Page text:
Mosquito bites are more than just an itchy nuisance -- these days, they can also be downright dangerous. That’s true even if you never leave home, because you don’t need to travel abroad to catch a mosquito-borne illness; mosquitoes in our area can transmit many different viruses. The time to start practicing insect-bite prevention is now, says Sunil Sood, MD, an infectious disease specialist at Southside Hospital and Cohen Children’s Medical Center. In New York, mosquitoes can be active as early as April.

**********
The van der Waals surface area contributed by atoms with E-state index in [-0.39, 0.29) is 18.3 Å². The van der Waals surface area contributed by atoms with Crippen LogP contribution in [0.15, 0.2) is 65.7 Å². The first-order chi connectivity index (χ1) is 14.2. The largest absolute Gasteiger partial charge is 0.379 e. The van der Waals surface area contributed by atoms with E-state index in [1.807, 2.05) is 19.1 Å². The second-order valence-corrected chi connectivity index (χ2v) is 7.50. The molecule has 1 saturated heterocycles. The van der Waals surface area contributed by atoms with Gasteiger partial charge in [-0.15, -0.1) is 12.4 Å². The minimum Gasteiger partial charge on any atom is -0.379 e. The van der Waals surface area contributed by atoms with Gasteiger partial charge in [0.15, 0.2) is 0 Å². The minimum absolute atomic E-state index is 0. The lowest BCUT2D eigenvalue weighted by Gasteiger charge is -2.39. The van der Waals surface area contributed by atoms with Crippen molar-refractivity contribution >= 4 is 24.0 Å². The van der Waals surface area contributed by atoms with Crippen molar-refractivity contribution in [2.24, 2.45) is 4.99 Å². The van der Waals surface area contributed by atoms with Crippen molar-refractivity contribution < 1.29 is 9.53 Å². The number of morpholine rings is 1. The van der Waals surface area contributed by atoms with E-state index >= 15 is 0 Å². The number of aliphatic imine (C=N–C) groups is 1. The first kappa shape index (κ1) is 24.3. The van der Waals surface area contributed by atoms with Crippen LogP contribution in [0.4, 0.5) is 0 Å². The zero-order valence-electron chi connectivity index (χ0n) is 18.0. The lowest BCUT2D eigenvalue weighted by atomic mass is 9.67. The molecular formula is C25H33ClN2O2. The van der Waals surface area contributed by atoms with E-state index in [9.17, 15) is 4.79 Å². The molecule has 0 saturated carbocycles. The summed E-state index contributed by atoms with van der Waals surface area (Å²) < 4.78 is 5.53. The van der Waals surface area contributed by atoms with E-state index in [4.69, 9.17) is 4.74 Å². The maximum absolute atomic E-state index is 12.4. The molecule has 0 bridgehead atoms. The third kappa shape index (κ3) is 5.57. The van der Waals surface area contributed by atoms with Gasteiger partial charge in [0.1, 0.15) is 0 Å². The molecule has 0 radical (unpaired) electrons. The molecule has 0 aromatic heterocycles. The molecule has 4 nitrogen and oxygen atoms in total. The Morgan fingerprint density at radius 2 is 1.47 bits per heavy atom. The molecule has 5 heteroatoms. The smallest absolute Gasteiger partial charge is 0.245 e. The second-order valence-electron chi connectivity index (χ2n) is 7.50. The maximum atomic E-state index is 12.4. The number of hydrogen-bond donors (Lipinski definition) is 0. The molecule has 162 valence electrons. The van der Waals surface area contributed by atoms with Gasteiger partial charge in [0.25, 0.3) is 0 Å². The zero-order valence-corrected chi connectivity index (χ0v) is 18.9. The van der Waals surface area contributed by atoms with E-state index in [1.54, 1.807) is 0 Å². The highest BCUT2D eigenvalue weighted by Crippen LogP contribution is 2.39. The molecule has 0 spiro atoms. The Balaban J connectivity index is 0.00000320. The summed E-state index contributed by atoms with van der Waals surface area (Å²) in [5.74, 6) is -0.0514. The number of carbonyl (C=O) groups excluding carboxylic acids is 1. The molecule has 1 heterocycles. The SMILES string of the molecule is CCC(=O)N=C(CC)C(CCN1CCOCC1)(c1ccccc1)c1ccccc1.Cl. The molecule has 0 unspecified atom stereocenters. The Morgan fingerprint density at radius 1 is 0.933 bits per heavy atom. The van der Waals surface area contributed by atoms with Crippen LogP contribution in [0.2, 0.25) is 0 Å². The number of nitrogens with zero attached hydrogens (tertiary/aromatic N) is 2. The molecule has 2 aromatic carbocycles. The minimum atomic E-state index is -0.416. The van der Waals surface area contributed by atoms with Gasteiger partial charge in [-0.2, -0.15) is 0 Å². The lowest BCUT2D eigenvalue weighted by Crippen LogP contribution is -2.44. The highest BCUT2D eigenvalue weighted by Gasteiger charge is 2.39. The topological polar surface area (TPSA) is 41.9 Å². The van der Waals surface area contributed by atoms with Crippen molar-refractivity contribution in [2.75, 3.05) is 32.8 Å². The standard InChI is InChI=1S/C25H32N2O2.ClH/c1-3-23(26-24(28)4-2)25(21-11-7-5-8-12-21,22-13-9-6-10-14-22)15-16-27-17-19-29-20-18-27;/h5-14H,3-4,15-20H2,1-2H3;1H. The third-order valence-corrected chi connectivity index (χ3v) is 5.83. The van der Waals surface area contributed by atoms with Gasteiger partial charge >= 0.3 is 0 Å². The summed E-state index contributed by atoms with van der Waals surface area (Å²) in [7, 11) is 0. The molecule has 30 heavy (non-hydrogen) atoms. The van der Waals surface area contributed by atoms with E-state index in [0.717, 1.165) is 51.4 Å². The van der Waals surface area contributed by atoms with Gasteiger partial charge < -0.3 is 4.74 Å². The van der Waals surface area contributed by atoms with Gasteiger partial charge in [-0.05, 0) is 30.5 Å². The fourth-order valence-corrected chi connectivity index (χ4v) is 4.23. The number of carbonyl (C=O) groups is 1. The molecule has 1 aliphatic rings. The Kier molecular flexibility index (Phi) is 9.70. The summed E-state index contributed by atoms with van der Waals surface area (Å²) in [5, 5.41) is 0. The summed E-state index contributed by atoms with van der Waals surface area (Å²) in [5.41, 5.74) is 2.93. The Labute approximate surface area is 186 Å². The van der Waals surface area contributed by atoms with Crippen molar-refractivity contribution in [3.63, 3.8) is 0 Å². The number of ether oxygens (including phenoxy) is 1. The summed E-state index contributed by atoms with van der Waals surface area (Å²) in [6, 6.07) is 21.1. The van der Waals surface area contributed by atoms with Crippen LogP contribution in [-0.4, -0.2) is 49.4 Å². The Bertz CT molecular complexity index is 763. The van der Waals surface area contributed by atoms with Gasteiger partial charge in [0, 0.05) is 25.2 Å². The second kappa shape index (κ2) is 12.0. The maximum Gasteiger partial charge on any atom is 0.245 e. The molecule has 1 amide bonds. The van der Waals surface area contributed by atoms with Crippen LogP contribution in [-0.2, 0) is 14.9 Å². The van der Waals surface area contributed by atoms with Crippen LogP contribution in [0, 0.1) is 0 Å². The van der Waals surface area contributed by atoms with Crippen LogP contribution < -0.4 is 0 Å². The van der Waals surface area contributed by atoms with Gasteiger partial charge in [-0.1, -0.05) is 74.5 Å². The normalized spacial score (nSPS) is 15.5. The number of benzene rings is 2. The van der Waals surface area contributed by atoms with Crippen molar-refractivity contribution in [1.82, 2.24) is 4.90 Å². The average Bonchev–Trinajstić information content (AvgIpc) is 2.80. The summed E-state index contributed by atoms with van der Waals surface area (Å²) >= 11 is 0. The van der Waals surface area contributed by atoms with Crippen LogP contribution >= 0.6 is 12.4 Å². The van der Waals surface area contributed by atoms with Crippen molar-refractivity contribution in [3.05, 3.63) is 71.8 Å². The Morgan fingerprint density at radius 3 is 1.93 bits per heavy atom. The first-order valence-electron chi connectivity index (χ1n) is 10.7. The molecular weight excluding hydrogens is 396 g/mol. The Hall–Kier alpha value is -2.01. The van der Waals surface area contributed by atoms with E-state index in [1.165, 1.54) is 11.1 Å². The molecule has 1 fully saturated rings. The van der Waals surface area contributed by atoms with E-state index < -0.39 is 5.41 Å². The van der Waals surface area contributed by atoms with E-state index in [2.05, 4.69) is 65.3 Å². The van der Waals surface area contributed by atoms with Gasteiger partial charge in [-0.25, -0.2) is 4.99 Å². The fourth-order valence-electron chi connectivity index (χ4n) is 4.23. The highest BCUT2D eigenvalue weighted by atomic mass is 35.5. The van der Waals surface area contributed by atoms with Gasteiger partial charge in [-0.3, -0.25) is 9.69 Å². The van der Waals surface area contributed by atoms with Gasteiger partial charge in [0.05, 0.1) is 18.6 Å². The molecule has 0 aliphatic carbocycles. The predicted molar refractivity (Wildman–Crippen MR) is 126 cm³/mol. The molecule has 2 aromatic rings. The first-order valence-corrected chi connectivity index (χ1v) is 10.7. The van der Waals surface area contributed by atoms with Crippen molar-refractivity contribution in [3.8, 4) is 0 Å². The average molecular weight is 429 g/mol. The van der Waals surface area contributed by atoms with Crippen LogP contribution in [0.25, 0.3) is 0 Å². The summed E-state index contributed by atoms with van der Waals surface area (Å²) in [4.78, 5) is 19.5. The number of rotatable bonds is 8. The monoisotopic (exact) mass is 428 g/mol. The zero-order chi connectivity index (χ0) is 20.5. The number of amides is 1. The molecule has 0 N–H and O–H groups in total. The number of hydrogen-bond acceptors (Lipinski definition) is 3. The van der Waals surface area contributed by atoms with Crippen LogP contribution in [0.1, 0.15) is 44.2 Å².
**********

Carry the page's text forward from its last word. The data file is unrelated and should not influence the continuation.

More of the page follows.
The risk best known to most people is that of West Nile Virus. Generally, people who get West Nile have mild or no symptoms, but a small percentage of people can develop serious neurologic illness. Another dangerous virus, called eastern equine encephalitis, can also be carried by mosquitoes in our area. “It’s uncommon, but every few years we see a few cases, including in children,” says Sood. And of course there’s also the elephant in the room – the Zika virus, which has recently been linked with birth defects. The mosquitoes that can carry Zika and other tropical viruses are already present in the U.S.; the Centers for Disease Control and Prevention (CDC) has not ruled out the possibility of domestic spread of Zika this summer.